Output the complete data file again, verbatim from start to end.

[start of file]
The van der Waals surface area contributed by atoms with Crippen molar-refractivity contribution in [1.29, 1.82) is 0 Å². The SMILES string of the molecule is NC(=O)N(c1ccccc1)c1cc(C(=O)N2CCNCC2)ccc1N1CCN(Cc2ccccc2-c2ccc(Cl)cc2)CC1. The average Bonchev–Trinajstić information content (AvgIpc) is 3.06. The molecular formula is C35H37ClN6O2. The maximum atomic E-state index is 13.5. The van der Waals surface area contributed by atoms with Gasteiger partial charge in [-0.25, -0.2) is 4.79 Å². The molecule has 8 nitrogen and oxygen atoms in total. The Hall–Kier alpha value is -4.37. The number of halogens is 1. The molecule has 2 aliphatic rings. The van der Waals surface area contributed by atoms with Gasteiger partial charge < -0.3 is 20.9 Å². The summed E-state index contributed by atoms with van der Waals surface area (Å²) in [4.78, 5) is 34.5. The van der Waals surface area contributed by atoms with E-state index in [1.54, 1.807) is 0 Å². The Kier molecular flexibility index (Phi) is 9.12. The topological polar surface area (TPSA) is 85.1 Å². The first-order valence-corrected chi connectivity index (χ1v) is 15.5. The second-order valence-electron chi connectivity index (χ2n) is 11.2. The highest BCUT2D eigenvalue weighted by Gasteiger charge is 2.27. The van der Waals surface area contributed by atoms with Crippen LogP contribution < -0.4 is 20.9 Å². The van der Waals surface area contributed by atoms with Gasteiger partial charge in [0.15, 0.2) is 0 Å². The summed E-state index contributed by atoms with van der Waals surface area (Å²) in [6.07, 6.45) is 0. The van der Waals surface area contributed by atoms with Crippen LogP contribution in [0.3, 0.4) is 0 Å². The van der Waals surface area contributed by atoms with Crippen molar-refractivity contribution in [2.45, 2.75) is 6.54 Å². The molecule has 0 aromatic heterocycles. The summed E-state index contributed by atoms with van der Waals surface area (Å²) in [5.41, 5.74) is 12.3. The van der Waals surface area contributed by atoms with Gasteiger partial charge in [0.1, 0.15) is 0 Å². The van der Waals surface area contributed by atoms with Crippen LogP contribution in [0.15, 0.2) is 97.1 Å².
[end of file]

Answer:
The van der Waals surface area contributed by atoms with Crippen molar-refractivity contribution in [1.29, 1.82) is 0 Å². The SMILES string of the molecule is NC(=O)N(c1ccccc1)c1cc(C(=O)N2CCNCC2)ccc1N1CCN(Cc2ccccc2-c2ccc(Cl)cc2)CC1. The average Bonchev–Trinajstić information content (AvgIpc) is 3.06. The molecular formula is C35H37ClN6O2. The maximum atomic E-state index is 13.5. The van der Waals surface area contributed by atoms with Gasteiger partial charge in [-0.25, -0.2) is 4.79 Å². The molecule has 8 nitrogen and oxygen atoms in total. The Hall–Kier alpha value is -4.37. The number of halogens is 1. The molecule has 2 aliphatic rings. The van der Waals surface area contributed by atoms with Gasteiger partial charge < -0.3 is 20.9 Å². The summed E-state index contributed by atoms with van der Waals surface area (Å²) in [4.78, 5) is 34.5. The van der Waals surface area contributed by atoms with E-state index in [1.54, 1.807) is 0 Å². The Kier molecular flexibility index (Phi) is 9.12. The topological polar surface area (TPSA) is 85.1 Å². The first-order valence-corrected chi connectivity index (χ1v) is 15.5. The second-order valence-electron chi connectivity index (χ2n) is 11.2. The highest BCUT2D eigenvalue weighted by Gasteiger charge is 2.27. The van der Waals surface area contributed by atoms with Crippen LogP contribution < -0.4 is 20.9 Å². The van der Waals surface area contributed by atoms with Gasteiger partial charge in [0.15, 0.2) is 0 Å². The summed E-state index contributed by atoms with van der Waals surface area (Å²) in [6.07, 6.45) is 0. The van der Waals surface area contributed by atoms with Crippen LogP contribution in [0.3, 0.4) is 0 Å². The van der Waals surface area contributed by atoms with Crippen molar-refractivity contribution in [2.45, 2.75) is 6.54 Å². The molecule has 0 aromatic heterocycles. The summed E-state index contributed by atoms with van der Waals surface area (Å²) in [5.41, 5.74) is 12.3. The van der Waals surface area contributed by atoms with Gasteiger partial charge in [0.1, 0.15) is 0 Å². The van der Waals surface area contributed by atoms with Crippen LogP contribution in [0.15, 0.2) is 97.1 Å².